Deputy Spokesman:  Well, that's a few different questions. I mean, as for the consultations, they are consultations.  We don't set the format of Security Council things.  So, it's closed consultations and it's not a public meeting. Regarding the report of MENUB, yes, this morning, the United Nations Electoral Observation Mission in Burundi issued a “Preliminary Statement” on its observation of the electoral process thus far, up to the conduct of legislative and communal elections this past Monday 29 June.  The Secretary-General takes note of this “Preliminary Statement” and reaffirms his full confidence in MENUB, under the leadership of its Officer in Charge, Mr. Issaka Souna, recalling that the Mission was deployed as mandated by Security Council resolution 2137 (2014).  The Secretary-General takes note, in particular, of MENUB’s conclusion that the overall environment was not conducive for free credible and inclusive elections.  This echoes his concern, expressed at different stages of the process that maximum chance should be given to dialogue among the political actors and civil society, in order to create conditions for peaceful and credible elections.  The Secretary-General reiterates his urgent call to Burundian leaders from across the political spectrum to place peace and national reconciliation above partisan interests.  And regarding the violence that was observed, what I can say is that episodes of violence and explosions proceeded and in some cases accompanied election‑day activities mostly in Bujumbura.  The UN Mission, MENUB, observed media freedom restrictions, violations of human rights and fundamental freedoms.  This includes infringements of the right of political opposition to campaign freely, extrajudicial killings, arbitrary detentions, and acts of violence committed by armed groups aligned with political parties.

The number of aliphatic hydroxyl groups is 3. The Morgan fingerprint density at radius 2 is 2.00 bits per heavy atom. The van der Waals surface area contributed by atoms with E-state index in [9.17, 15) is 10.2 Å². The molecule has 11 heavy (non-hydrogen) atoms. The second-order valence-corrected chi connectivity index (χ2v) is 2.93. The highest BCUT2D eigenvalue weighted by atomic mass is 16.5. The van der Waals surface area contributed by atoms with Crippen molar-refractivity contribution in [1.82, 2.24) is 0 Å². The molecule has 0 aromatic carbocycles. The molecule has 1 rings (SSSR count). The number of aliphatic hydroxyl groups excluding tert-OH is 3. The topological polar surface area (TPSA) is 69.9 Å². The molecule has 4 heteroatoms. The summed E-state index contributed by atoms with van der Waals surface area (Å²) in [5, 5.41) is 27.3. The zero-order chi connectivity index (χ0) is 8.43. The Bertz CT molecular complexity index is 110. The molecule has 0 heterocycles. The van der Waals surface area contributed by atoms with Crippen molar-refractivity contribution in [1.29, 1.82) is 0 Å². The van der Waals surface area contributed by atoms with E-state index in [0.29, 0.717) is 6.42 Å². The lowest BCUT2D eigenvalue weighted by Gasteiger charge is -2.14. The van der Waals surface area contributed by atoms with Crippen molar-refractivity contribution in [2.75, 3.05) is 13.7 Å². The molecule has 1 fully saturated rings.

Question:  Is the UN going to be at this EA meeting?

Deputy Spokesman:  Carol.

Question:  On Burundi, are we to understand, based on what you've just read, that the results of the elections that are to be announced should not be recognized?